Much of this debate about workplace control developed after Harry Braverman (formerly an American factory worker) published Labor and Monopoly Capital in 1974.46 Developing a Marxist framework, he argued that Taylorism or Scientific Management comprised a form of managerial control that was aimed at reducing worker control and that, among other things, it led to the deskilling of workers. The focus in Braverman’s work was on factory work, although manufacturing declined thereafter, but the influence Taylorism had spread well beyond manufacturing into areas such as vocational education.47

Braverman was criticised for not giving enough attention to how employees responded to managerial attempts at control.48 The labour process is rarely characterised by unrestrained hostility and usually has at least some component of consent.49 To some extent management and labour must adjust to each other’s preferences and expectations. So when it comes to issues like the pace at which the work will be performed, the amount of work that will be performed, who performs particular tasks and so on, labour commonly retains some control.50 You cannot explain the cooperative nature that can be found in many workplaces, by the majority of employees, much of the time simply by referring to control and resistance on their own.51 For Burawoy, the labour process is organised such that employees consider that they have choices, and this ‘participation in choosing … generates consent’.52

Employees may create ‘games’ to counter the problems of repetitive work.53 The British ‘surviving work’ website is an example of attempts to relieve the frustrations within any work.54 The opportunity for workers to gain small victories through ‘games’ is seen as disguising the core disadvantage of workers under capitalism.55 Burawoy talks about the ‘games’ that workers engage in as part of the wage–effort bargain. Many studies also refer to employee efforts to restrict work.56 What used to be called the ‘darg’ was the accepted level of work effort, put in by employees, socially determined by informal work groups to which employees belonged.57 They still do, but few call it the ‘darg’ any more. Employees may engage in what, to managers, is organisational misbehaviour but to themselves is a rational way of making work bearable and ensuring that everyone is able to get by—though some forms of misbehaviour may be frowned upon even by other employees.58

As per the title of Burawoy’s most famous book, management ‘manufactures consent’. Employees might ‘make out’ (reach an output target) and this achieves more than just higher earnings. There are benefits such as lower fatigue, overcoming boredom, and the ‘social and psychological rewards of making out on a tough job’.59 It is an example of the movement from coercion to consensual regimes in the labour process.60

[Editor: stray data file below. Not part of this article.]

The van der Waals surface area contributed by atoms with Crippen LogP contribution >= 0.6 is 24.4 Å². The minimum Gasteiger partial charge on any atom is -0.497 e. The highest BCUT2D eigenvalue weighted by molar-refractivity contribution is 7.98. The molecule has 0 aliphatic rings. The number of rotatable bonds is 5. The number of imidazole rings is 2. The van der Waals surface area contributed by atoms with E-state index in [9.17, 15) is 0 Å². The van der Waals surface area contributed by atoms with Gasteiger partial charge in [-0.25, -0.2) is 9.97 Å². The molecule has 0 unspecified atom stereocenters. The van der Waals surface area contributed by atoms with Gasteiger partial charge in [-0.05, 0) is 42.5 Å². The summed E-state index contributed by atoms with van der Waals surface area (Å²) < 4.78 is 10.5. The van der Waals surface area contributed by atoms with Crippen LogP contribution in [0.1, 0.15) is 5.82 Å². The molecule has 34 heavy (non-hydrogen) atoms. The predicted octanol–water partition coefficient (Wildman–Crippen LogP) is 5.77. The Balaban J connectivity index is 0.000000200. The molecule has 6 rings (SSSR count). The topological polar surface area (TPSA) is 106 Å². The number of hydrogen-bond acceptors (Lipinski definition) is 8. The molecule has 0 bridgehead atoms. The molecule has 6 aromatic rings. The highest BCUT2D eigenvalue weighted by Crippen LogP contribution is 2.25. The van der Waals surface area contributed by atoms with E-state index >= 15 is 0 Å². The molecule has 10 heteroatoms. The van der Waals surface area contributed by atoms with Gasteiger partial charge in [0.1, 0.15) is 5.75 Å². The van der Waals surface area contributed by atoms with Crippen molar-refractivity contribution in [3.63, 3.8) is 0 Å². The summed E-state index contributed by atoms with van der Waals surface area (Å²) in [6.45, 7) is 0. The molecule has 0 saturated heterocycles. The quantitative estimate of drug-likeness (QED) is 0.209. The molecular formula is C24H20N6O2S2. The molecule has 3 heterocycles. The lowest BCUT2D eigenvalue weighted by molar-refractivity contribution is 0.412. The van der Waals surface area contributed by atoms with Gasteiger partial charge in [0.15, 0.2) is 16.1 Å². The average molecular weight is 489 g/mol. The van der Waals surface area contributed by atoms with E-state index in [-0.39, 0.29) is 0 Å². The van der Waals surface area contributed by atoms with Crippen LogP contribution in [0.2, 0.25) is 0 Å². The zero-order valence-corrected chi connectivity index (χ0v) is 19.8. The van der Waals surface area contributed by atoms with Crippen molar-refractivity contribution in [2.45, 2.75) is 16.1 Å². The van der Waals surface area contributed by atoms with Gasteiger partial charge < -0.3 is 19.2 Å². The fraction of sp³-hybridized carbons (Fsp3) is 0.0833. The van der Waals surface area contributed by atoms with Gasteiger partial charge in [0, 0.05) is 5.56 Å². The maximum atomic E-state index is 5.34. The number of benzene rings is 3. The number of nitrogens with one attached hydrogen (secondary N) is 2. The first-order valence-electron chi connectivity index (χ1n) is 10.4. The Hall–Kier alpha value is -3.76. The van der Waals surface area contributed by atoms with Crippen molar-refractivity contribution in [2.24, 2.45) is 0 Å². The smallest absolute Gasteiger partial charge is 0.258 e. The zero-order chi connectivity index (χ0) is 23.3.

Burawoy, who worked in a factory for his research, surprisingly found himself ‘breaking [his] back to make out … risking life and limb for that extra piece’.61 He described how ‘We participated and strategized our own subordination. We were active accomplices in our own exploitation’.62 Thus the labour process framework concentrates very much on control, consent and resistance, and often portrays workers as aware of whether it is consent or resistance that better serves their interests, or some combination of both.63 Management aims, in part, to persuade employees that consent, or even commitment, is in their best interests rather than resistance.64

So, will the future see employers more likely to offer, or employees more likely to seek, consent-based, consensual regimes? To consider this, we first need to look at the role of ‘culturism’ in management strategies and what it means for consent.

Culturism, dissent and control

In recent decades, management in some, mostly large, firms has sought to win the conflict about control—to achieve full ‘consent’—by attempting to manage ‘culture’ in the organisation. This is often expressed as getting employees with the right ‘mindset’ or the right ‘fit’ into the organisation.65 If employees have appropriate attitudes that support the objectives of the organisation and that are willing to subordinate other personal interests to that goal, then much conflict over control would disappear. Attempts to exercise such control are described as ‘culturism’, and this was the central focus of Hugh Willmott’s article discussed in Chapter 3.66 So here we consider the role of organisational ‘culture’ in maintaining consent and control in workplace industrial relations in the context of what might superficially appear to be ‘high-trust’ management styles and the problems they might bring, and the role of dissent in organisations. To do this, I return to what culture means.

Culture and culturism